Despite the hit of the pandemic and the lockdown enforcement, charities and NGOs working with people from refugee and migrant backgrounds have not stopped supporting their networks. They are carrying on with their campaigns in innovative and original ways, and many of them are now working even harder to offer maximum support to their communities during such difficult times.
Here are some of the stories that they told us, which show their amazing work and so many positive outcomes.
1. Sisterhood always wins
In the past few weeks, Women for Refugee Women (WRW) and their amazing volunteers have been regularly calling around 300 refugee and asylum-seeking women. They also provide further support like specialist immigration advice, emergency hardship grants and help with accessing technology to stay connected during the lockdown. Mary, a member of their network, said: “Women for Refugee Women is always here for me. It means so much that you are thinking about me. Just hearing a friendly voice has brightened my day!” Also, Rainbow Sisters, the charity’s LGBT+ group and WRW’s drama group are holding weekly video calls to support one another and continue performing their poetry, plays and songs. It is great to see so much solidarity as women across our society pull together through this challenging time.
2. Creative students
STAR’s student groups are carrying on with their great work and finding creative ways to do it online. Northampton STAR volunteers launched a Zoom conversation club to continue their English teaching project virtually. Participants can catch up with each other, share jokes and practice the language. The group in Kent organised a virtual screening of the BAFTA-winning documentary, For Sama, Goldsmiths STAR published the first issue of EKO a magazine written by people with lived experience, and in Glasgow, the students donated food parcels, toiletries and phone credits to support destitute asylum seekers in this difficult time.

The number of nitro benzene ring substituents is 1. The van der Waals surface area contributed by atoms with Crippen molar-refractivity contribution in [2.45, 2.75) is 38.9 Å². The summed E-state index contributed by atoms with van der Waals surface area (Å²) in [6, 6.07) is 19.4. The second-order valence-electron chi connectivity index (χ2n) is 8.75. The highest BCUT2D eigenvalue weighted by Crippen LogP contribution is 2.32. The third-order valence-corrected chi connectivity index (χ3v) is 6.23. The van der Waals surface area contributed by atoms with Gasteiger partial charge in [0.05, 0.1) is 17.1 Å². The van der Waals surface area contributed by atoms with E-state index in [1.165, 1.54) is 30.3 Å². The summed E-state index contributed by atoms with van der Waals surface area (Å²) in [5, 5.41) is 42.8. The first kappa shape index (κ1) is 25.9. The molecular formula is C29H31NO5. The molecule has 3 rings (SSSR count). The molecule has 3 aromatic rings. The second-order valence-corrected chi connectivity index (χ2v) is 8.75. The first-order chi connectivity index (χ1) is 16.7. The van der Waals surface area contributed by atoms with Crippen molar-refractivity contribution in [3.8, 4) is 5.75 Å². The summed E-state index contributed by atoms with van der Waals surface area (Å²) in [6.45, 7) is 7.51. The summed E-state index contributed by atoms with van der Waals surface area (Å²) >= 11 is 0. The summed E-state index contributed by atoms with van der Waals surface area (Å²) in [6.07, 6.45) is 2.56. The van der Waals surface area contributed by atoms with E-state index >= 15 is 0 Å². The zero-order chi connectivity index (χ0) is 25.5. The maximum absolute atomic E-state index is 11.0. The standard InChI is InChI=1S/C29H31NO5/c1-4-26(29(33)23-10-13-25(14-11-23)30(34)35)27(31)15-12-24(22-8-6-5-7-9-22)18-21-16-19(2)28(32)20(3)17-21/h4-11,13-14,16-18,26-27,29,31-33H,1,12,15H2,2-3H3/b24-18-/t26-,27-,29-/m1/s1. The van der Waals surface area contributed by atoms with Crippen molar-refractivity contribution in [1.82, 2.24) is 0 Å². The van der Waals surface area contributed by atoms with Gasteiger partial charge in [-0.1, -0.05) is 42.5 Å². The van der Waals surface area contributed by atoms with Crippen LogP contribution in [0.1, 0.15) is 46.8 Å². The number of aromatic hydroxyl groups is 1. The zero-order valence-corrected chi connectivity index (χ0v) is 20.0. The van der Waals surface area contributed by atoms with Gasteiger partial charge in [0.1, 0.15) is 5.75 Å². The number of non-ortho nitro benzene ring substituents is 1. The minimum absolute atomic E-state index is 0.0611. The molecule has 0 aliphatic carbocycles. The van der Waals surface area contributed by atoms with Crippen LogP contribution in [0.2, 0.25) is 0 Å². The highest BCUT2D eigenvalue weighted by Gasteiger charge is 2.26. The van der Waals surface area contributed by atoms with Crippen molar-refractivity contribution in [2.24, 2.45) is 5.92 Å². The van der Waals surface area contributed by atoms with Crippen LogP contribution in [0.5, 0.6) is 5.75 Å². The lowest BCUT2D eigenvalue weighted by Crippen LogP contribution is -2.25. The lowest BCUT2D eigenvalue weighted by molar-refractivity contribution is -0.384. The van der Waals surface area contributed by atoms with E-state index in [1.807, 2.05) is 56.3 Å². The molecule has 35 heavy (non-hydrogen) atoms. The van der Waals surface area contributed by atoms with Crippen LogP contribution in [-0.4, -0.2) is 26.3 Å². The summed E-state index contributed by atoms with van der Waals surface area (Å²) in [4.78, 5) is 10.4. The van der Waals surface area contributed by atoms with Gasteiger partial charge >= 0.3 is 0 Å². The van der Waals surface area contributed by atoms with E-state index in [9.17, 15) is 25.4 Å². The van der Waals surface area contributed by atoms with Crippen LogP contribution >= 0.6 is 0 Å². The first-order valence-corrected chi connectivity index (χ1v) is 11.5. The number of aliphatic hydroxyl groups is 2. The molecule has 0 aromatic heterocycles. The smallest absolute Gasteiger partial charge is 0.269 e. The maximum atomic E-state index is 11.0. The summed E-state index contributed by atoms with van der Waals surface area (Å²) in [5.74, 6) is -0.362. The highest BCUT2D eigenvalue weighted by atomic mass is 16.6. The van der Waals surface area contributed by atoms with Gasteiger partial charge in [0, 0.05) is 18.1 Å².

3. Hosting a refugee during the lockdown
Action Foundation’s team has been training some amazing hosts for asylum seekers and refugees. These exceptional times are revealing just how important their great work is. Marian, one of their volunteers started her very first experience of hosting in her home week before the lockdown. “I’m very grateful that during a time in which I could have been very isolated, I have been able to help someone and at the same time enjoy their company,” she wrote. “Hosting is a humbling experience; it makes me very grateful for what I have and teaches me not to take it for granted.”
4. Fundraising to support refugee communities
Donate4Refugees has raised over £12,000 with their emergency Covid-19 appeal in collaboration with lots of other UK regional volunteer groups like Chorleywood 4 Refugees, Together100 and Herts for Refugees. “We’re all exceptionally passionate about helping refugees, desperately ashamed of their treatment by Europe, and horrified by the lack of humanity being shown. Covid-19 leaves them the most vulnerable people in the world,” said Amber Bauer, founder of the NGO. Money raised so far will be invested in food and hygiene for refugee communities in France, Greece and the Balkans. Also, donations will cover the costs of personal protection equipment for their front-line volunteers across Europe.
5. Loving hammocks!
One of the volunteers at Baca Charity, which provides accommodation and holistic support for unaccompanied asylum-seeking children, decided to design and make a stand-alone hammock with a group of young people at one of their residences. They did an amazing job from design to production and now the hammock is hanging in the garden of their house. A really positive afternoon’s activity during the lockdown and a great achievement!
6. Keeping in touch and engaging with the community